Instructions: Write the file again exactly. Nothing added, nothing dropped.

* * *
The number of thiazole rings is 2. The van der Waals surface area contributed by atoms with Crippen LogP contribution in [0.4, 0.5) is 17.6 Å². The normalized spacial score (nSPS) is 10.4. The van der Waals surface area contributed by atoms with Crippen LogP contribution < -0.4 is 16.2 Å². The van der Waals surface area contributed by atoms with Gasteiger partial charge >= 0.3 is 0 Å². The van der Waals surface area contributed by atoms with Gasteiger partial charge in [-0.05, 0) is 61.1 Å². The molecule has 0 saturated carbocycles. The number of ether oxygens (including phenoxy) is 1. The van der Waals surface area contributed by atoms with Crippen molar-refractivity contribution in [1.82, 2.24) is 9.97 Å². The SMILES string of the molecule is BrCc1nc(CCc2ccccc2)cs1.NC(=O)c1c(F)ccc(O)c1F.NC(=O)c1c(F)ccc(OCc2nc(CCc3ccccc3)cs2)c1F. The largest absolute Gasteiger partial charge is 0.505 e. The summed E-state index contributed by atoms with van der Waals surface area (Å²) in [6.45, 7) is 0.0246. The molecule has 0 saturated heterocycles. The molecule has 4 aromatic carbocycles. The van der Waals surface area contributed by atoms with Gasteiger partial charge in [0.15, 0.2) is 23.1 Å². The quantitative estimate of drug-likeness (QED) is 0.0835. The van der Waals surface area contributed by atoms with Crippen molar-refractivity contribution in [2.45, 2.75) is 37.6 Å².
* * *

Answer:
The number of thiazole rings is 2. The van der Waals surface area contributed by atoms with Crippen LogP contribution in [0.4, 0.5) is 17.6 Å². The normalized spacial score (nSPS) is 10.4. The van der Waals surface area contributed by atoms with Crippen LogP contribution < -0.4 is 16.2 Å². The van der Waals surface area contributed by atoms with Gasteiger partial charge >= 0.3 is 0 Å². The van der Waals surface area contributed by atoms with Gasteiger partial charge in [-0.05, 0) is 61.1 Å². The molecule has 0 saturated carbocycles. The number of ether oxygens (including phenoxy) is 1. The van der Waals surface area contributed by atoms with Crippen molar-refractivity contribution in [1.82, 2.24) is 9.97 Å². The SMILES string of the molecule is BrCc1nc(CCc2ccccc2)cs1.NC(=O)c1c(F)ccc(O)c1F.NC(=O)c1c(F)ccc(OCc2nc(CCc3ccccc3)cs2)c1F. The largest absolute Gasteiger partial charge is 0.505 e. The summed E-state index contributed by atoms with van der Waals surface area (Å²) in [6.45, 7) is 0.0246. The molecule has 0 saturated heterocycles. The molecule has 4 aromatic carbocycles. The van der Waals surface area contributed by atoms with Gasteiger partial charge in [0.15, 0.2) is 23.1 Å². The quantitative estimate of drug-likeness (QED) is 0.0835. The van der Waals surface area contributed by atoms with Crippen molar-refractivity contribution in [2.45, 2.75) is 37.6 Å².